“Going green” was a strange concept, at least to me, just a short time ago. It conjured up images of tree huggers and hippies.
I’m neither. So what did it mean to me, a car dealer in Saco, ME?
At the time, I had enough to work on without worrying about being green: everyday pressures from the factory to sell more; a weak economy; inventory-supply problems; advertising; and employee turnover.
So why did we pursue the path of sustainability? Why in the world would we devote precious attention at our dealership to creating an environmentally friendly place of business?
Is it to serve as a good role model for our kids? Make our associates feel good about where they work? Get customers to appreciate buying from a business that is a good steward of the limited supply of natural resources? The answer is “yes” to all of the above.
However, one of the main reasons we adopted a green strategy is that it is cost-effective.
At Patriot Subaru, we recognize that expenses ultimately get passed on to the customer. To pursue initiatives that do not add to the customer’s experience and our bottom line would put us at a competitive disadvantage.
With that in mind, in 2009 I made a conscious decision to look into the matter of how we could cut costs and help the environment at the same time. I brought it up at the next managers’ meeting. I was shocked by the level of enthusiasm.
We formed a special committee to get the ball rolling. The energy at committee meetings was and remains high. Teamwork among departments is great and the results are awesome.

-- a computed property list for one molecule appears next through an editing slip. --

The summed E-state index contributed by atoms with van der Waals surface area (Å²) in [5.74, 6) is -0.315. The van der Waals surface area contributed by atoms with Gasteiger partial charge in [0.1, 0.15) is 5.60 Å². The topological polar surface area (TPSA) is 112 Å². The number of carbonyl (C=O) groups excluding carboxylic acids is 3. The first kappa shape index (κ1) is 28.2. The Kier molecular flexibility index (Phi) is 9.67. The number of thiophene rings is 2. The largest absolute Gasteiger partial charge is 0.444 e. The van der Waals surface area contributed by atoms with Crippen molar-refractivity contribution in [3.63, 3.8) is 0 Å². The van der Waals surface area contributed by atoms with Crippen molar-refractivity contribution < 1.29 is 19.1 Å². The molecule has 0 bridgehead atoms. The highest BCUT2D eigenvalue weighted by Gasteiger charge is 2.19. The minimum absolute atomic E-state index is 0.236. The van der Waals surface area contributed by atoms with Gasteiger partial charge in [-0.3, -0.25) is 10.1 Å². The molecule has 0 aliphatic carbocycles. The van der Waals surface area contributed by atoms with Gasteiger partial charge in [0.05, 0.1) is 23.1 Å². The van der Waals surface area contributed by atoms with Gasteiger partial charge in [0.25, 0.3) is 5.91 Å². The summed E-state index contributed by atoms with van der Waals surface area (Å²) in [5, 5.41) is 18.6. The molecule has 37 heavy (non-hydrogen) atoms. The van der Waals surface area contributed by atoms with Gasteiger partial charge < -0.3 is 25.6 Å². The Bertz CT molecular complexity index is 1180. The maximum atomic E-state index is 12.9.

We look at everything we do and use, from coffee cups to oil filters. Ideas range from composting to installing energy-generating windmills. Some suggestions we adopt immediately, some we study more and some we reject.
We took a field trip to the trash containers and tracked the waste to the separator and incinerator. What we saw resulted in improvements to our trash processing and recycling.
We improved our lighting and we looked for greener and more cost-effective solutions to washing cars and cleaning floors. We planted an organic-vegetable garden, installed a gym and started a loaner-bicycle program.
Within months, we lowered our electrical use, trash-disposal expense, associate turnover, carbon footprint, heating and lighting bills, paper usage and loaner-car costs. And collectively, we lost a couple of hundred pounds.
At the same time, we increased sales and profit, grew our service and parts business, got lots of free publicity and found new revenue streams.
We also earned various honors, including an Energy Star Small Business Award from the U.S. Dept. of Energy.
It didn’t happen overnight. We’ve done a lot of little things and a couple of big things. But we’re not done.
Do customers appreciate what we’ve done? Yes. Does that directly result in more sales and higher margins? I can’t say for sure, but I do know people recognize our efforts.
Some of them get conservation ideas from us and try them at home. Others give us their ideas about what more we can do at the dealership.
A week doesn’t go by without someone telling me how they’ve heard about us and how impressed they are that we have integrated a sustainability strategy.
More and more consumers tie their buying habits to their lifestyles and beliefs. They want to buy a car from a dealer that feels the same way they do about the environment.
We have no windmills, solar panels or geothermal energy systems. But we have done a lot. Other dealerships can, too. Feel free to contact me at firstname.lastname@example.org